The saga of Percy Jackson in ex-teacher Rick Riordan's Last Olympian - that's what sells. It is the fifth in the series published by Disney Hyperion aimed at the 9 to 12 years of age market.
While others say it may be derivative, children love this modern day view of old myths. Like the Harry Potter series, it empowers the youngsters with the abilities to save their world. Mr. Riordan remembered just how enamored children are of the Mount Olympus myths and gods, and has created a series that is sure to hit the big screen.
So how does this affect you as a writer? It seems everyone wants to write a book for children because they think it's an easy ride. This could not be further from the truth. Many parents know that it takes more than bright colors and an idea to keep a child's attention.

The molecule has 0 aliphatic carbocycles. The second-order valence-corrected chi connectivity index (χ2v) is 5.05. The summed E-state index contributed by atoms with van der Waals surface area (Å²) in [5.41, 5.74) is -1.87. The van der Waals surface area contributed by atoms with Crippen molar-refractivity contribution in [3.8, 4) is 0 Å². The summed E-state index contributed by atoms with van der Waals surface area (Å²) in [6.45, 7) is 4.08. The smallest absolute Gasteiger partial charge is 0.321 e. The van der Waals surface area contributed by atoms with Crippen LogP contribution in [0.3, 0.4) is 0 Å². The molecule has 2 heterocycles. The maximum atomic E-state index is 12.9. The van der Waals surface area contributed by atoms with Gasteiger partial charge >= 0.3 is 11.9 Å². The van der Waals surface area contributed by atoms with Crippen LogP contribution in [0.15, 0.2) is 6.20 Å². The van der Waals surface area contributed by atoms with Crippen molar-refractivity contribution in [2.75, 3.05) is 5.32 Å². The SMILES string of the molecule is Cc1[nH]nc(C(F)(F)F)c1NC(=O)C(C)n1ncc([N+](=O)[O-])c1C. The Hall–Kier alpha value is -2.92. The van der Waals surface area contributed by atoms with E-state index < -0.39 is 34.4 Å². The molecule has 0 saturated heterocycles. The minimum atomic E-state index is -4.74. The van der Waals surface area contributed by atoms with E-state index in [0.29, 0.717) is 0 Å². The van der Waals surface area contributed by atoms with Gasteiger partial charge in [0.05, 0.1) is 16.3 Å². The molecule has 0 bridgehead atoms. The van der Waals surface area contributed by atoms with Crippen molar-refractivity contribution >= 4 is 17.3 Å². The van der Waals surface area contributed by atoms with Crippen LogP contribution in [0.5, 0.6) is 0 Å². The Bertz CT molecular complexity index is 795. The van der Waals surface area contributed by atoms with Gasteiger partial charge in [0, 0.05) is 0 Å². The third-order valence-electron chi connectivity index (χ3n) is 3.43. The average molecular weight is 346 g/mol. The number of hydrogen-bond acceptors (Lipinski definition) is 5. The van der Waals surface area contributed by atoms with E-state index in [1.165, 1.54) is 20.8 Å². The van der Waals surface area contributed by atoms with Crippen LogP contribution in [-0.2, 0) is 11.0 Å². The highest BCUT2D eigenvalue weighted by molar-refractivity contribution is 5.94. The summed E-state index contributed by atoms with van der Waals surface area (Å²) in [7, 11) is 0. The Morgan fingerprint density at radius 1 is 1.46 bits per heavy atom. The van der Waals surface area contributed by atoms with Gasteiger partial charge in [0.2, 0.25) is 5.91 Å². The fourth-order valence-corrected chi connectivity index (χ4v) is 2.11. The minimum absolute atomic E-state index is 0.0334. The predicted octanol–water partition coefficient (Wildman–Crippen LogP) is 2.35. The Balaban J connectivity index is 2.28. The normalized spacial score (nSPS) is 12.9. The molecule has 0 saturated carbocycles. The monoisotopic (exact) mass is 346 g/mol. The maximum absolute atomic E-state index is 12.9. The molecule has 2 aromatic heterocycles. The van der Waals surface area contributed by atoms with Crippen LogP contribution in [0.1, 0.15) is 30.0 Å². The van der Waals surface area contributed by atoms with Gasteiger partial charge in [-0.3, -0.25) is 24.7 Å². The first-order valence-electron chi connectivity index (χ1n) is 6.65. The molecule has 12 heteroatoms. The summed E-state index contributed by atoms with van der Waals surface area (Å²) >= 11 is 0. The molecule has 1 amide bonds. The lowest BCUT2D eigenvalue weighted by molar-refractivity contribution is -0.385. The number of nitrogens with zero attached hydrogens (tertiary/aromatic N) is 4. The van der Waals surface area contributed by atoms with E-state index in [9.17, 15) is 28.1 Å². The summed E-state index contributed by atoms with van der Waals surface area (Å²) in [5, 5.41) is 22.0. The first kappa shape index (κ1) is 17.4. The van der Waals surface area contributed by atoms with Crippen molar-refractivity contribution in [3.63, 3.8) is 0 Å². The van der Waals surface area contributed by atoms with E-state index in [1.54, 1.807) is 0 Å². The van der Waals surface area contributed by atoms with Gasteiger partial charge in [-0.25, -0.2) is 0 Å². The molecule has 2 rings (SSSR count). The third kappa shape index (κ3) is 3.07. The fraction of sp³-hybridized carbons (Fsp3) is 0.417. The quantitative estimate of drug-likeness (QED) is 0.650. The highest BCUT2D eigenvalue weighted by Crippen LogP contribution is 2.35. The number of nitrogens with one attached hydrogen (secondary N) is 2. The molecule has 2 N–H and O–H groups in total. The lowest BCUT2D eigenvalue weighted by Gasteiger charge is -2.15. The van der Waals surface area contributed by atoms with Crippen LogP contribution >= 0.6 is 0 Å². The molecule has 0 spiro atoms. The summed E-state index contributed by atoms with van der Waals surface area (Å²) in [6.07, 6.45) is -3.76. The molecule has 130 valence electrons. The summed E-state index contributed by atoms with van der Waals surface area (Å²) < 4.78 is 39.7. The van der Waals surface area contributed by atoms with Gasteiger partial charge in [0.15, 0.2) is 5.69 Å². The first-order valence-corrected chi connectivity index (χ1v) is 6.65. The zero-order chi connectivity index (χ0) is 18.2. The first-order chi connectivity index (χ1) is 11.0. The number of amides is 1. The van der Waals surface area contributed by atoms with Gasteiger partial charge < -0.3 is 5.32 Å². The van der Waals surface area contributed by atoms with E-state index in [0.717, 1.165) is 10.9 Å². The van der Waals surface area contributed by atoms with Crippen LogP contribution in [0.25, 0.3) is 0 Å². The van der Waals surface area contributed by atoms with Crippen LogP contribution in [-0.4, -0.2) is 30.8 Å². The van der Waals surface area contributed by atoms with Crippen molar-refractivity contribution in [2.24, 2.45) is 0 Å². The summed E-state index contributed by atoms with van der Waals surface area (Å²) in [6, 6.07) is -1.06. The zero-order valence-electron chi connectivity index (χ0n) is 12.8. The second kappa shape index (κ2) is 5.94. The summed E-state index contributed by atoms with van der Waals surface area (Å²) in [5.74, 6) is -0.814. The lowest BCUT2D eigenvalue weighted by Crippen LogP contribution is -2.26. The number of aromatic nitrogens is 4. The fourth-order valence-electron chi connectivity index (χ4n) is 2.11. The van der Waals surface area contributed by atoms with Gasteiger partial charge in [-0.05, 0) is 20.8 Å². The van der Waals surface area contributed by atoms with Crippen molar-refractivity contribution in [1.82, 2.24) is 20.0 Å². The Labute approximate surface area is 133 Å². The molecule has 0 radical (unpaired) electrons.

Simply put - write what children want to read. You may have a particular story to tell, however if you are interested in selling a lot of books you have got to write for your audience's preferences. Find what they like and make the story or lesson fit into that creative suit. Mr. Riordan has done a fantastic job of this idea.
Don't hate, emulate.
Click here to read a book excerpt of The Last Olympian in the Wall Street Journal.